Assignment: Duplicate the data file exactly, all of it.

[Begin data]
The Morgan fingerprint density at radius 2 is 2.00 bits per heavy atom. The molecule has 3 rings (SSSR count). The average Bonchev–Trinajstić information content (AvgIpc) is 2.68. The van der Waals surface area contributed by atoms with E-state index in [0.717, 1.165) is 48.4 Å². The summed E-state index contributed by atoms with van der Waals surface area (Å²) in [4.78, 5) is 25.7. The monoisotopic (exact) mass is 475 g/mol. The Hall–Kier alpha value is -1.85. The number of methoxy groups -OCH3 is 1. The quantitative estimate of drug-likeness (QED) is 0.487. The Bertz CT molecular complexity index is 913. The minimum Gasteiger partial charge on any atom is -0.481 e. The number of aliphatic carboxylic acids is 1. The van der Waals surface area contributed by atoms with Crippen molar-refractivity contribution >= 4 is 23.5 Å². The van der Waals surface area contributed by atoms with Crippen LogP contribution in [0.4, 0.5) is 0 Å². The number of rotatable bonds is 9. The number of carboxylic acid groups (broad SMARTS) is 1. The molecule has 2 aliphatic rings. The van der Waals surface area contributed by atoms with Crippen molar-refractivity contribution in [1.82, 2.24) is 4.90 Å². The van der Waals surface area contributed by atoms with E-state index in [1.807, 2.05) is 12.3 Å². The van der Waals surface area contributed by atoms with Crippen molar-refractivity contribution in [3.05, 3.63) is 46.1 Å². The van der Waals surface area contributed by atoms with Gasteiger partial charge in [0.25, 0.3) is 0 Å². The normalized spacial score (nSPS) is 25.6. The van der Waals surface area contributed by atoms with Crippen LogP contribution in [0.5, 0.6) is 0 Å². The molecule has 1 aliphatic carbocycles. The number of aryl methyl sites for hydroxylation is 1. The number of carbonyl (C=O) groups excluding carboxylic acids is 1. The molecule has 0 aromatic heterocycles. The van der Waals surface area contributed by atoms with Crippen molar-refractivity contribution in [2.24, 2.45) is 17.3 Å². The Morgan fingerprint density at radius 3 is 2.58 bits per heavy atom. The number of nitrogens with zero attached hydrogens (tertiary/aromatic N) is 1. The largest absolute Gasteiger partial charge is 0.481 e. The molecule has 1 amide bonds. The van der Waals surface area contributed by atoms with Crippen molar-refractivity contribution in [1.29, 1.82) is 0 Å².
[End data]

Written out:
The Morgan fingerprint density at radius 2 is 2.00 bits per heavy atom. The molecule has 3 rings (SSSR count). The average Bonchev–Trinajstić information content (AvgIpc) is 2.68. The van der Waals surface area contributed by atoms with E-state index in [0.717, 1.165) is 48.4 Å². The summed E-state index contributed by atoms with van der Waals surface area (Å²) in [4.78, 5) is 25.7. The monoisotopic (exact) mass is 475 g/mol. The Hall–Kier alpha value is -1.85. The number of methoxy groups -OCH3 is 1. The quantitative estimate of drug-likeness (QED) is 0.487. The Bertz CT molecular complexity index is 913. The minimum Gasteiger partial charge on any atom is -0.481 e. The number of aliphatic carboxylic acids is 1. The van der Waals surface area contributed by atoms with Crippen molar-refractivity contribution >= 4 is 23.5 Å². The van der Waals surface area contributed by atoms with Crippen LogP contribution in [0.4, 0.5) is 0 Å². The number of rotatable bonds is 9. The number of carboxylic acid groups (broad SMARTS) is 1. The molecule has 2 aliphatic rings. The van der Waals surface area contributed by atoms with Crippen molar-refractivity contribution in [1.82, 2.24) is 4.90 Å². The van der Waals surface area contributed by atoms with E-state index in [1.807, 2.05) is 12.3 Å². The van der Waals surface area contributed by atoms with Crippen molar-refractivity contribution in [3.05, 3.63) is 46.1 Å². The van der Waals surface area contributed by atoms with Gasteiger partial charge in [0.25, 0.3) is 0 Å². The normalized spacial score (nSPS) is 25.6. The van der Waals surface area contributed by atoms with Crippen LogP contribution in [0.5, 0.6) is 0 Å². The molecule has 1 aliphatic carbocycles. The number of aryl methyl sites for hydroxylation is 1. The number of carbonyl (C=O) groups excluding carboxylic acids is 1. The molecule has 0 aromatic heterocycles. The van der Waals surface area contributed by atoms with Crippen molar-refractivity contribution in [2.24, 2.45) is 17.3 Å². The Morgan fingerprint density at radius 3 is 2.58 bits per heavy atom. The number of nitrogens with zero attached hydrogens (tertiary/aromatic N) is 1. The largest absolute Gasteiger partial charge is 0.481 e. The molecule has 1 amide bonds. The van der Waals surface area contributed by atoms with Crippen molar-refractivity contribution in [1.29, 1.82) is 0 Å².